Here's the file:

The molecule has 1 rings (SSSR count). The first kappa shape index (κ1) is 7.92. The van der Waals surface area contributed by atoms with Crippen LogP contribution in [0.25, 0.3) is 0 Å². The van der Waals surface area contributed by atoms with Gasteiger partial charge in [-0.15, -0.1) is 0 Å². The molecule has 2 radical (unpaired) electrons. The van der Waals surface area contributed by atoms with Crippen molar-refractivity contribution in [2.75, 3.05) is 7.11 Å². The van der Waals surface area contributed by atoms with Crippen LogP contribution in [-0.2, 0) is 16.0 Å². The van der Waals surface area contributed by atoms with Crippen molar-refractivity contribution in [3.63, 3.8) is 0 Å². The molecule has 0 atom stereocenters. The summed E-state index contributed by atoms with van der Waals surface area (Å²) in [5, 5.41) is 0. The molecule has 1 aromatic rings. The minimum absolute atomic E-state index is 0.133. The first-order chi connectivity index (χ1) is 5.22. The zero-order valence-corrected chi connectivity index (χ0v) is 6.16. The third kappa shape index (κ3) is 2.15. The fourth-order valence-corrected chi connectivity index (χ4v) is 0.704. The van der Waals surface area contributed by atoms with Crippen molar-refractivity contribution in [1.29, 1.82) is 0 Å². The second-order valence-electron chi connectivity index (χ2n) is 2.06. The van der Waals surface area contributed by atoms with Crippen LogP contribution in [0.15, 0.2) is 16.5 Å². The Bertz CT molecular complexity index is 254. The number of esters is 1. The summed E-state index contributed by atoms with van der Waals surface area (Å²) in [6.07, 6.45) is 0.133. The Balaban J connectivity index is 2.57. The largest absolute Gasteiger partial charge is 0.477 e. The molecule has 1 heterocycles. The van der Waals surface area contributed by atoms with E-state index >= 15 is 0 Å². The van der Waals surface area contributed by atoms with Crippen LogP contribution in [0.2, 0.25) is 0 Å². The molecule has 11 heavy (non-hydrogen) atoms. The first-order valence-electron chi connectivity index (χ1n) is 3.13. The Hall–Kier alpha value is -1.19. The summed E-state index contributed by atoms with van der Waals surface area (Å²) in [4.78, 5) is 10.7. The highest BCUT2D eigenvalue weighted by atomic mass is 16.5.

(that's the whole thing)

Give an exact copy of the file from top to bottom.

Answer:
The molecule has 1 rings (SSSR count). The first kappa shape index (κ1) is 7.92. The van der Waals surface area contributed by atoms with Crippen LogP contribution in [0.25, 0.3) is 0 Å². The van der Waals surface area contributed by atoms with Gasteiger partial charge in [-0.15, -0.1) is 0 Å². The molecule has 2 radical (unpaired) electrons. The van der Waals surface area contributed by atoms with Crippen molar-refractivity contribution in [2.75, 3.05) is 7.11 Å². The van der Waals surface area contributed by atoms with Crippen LogP contribution in [-0.2, 0) is 16.0 Å². The van der Waals surface area contributed by atoms with Crippen molar-refractivity contribution in [3.63, 3.8) is 0 Å². The molecule has 0 atom stereocenters. The summed E-state index contributed by atoms with van der Waals surface area (Å²) in [5, 5.41) is 0. The molecule has 1 aromatic rings. The minimum absolute atomic E-state index is 0.133. The first-order chi connectivity index (χ1) is 5.22. The zero-order valence-corrected chi connectivity index (χ0v) is 6.16. The third kappa shape index (κ3) is 2.15. The fourth-order valence-corrected chi connectivity index (χ4v) is 0.704. The van der Waals surface area contributed by atoms with Crippen molar-refractivity contribution in [1.29, 1.82) is 0 Å². The second-order valence-electron chi connectivity index (χ2n) is 2.06. The van der Waals surface area contributed by atoms with Crippen LogP contribution in [0.15, 0.2) is 16.5 Å². The Bertz CT molecular complexity index is 254. The number of esters is 1. The summed E-state index contributed by atoms with van der Waals surface area (Å²) in [6.07, 6.45) is 0.133. The Balaban J connectivity index is 2.57. The largest absolute Gasteiger partial charge is 0.477 e. The molecule has 1 heterocycles. The van der Waals surface area contributed by atoms with E-state index >= 15 is 0 Å². The van der Waals surface area contributed by atoms with Crippen LogP contribution in [0.2, 0.25) is 0 Å². The molecule has 11 heavy (non-hydrogen) atoms. The first-order valence-electron chi connectivity index (χ1n) is 3.13. The Hall–Kier alpha value is -1.19. The summed E-state index contributed by atoms with van der Waals surface area (Å²) in [4.78, 5) is 10.7. The highest BCUT2D eigenvalue weighted by atomic mass is 16.5.